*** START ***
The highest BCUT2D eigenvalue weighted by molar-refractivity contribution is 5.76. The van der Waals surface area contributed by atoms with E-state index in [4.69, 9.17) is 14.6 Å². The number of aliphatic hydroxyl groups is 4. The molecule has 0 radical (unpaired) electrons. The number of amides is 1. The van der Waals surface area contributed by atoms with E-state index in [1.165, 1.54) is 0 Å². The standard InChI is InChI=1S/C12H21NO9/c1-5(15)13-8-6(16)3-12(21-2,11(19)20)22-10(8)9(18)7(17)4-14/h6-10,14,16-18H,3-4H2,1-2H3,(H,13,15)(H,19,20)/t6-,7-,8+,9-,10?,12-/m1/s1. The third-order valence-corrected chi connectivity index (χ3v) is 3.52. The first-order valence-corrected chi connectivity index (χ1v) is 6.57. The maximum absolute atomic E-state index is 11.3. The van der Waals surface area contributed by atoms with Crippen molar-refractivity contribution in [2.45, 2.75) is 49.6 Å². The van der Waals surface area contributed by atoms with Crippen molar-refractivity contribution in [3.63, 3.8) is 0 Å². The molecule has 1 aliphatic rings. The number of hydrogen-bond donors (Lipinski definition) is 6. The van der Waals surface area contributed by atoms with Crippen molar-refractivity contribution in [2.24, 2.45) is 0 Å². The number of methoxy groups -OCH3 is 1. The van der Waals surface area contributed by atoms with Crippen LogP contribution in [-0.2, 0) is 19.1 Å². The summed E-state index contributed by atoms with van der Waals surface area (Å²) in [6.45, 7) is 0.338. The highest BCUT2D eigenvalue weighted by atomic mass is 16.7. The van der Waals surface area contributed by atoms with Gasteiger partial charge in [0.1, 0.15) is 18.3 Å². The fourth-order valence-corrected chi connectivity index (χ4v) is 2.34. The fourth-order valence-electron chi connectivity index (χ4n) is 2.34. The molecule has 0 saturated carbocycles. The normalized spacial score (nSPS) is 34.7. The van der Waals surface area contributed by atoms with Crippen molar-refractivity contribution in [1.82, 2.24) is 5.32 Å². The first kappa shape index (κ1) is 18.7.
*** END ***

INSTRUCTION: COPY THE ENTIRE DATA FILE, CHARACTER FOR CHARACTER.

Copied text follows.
The highest BCUT2D eigenvalue weighted by molar-refractivity contribution is 5.76. The van der Waals surface area contributed by atoms with E-state index in [4.69, 9.17) is 14.6 Å². The number of aliphatic hydroxyl groups is 4. The molecule has 0 radical (unpaired) electrons. The number of amides is 1. The van der Waals surface area contributed by atoms with E-state index in [1.165, 1.54) is 0 Å². The standard InChI is InChI=1S/C12H21NO9/c1-5(15)13-8-6(16)3-12(21-2,11(19)20)22-10(8)9(18)7(17)4-14/h6-10,14,16-18H,3-4H2,1-2H3,(H,13,15)(H,19,20)/t6-,7-,8+,9-,10?,12-/m1/s1. The third-order valence-corrected chi connectivity index (χ3v) is 3.52. The first-order valence-corrected chi connectivity index (χ1v) is 6.57. The maximum absolute atomic E-state index is 11.3. The van der Waals surface area contributed by atoms with Crippen molar-refractivity contribution in [2.45, 2.75) is 49.6 Å². The van der Waals surface area contributed by atoms with Crippen molar-refractivity contribution in [3.63, 3.8) is 0 Å². The molecule has 1 aliphatic rings. The number of hydrogen-bond donors (Lipinski definition) is 6. The van der Waals surface area contributed by atoms with Crippen molar-refractivity contribution in [2.24, 2.45) is 0 Å². The number of methoxy groups -OCH3 is 1. The van der Waals surface area contributed by atoms with Crippen LogP contribution in [-0.2, 0) is 19.1 Å². The summed E-state index contributed by atoms with van der Waals surface area (Å²) in [6.45, 7) is 0.338. The highest BCUT2D eigenvalue weighted by atomic mass is 16.7. The van der Waals surface area contributed by atoms with Gasteiger partial charge in [0.1, 0.15) is 18.3 Å². The fourth-order valence-corrected chi connectivity index (χ4v) is 2.34. The fourth-order valence-electron chi connectivity index (χ4n) is 2.34. The molecule has 0 saturated carbocycles. The normalized spacial score (nSPS) is 34.7. The van der Waals surface area contributed by atoms with Crippen molar-refractivity contribution in [1.82, 2.24) is 5.32 Å². The first kappa shape index (κ1) is 18.7.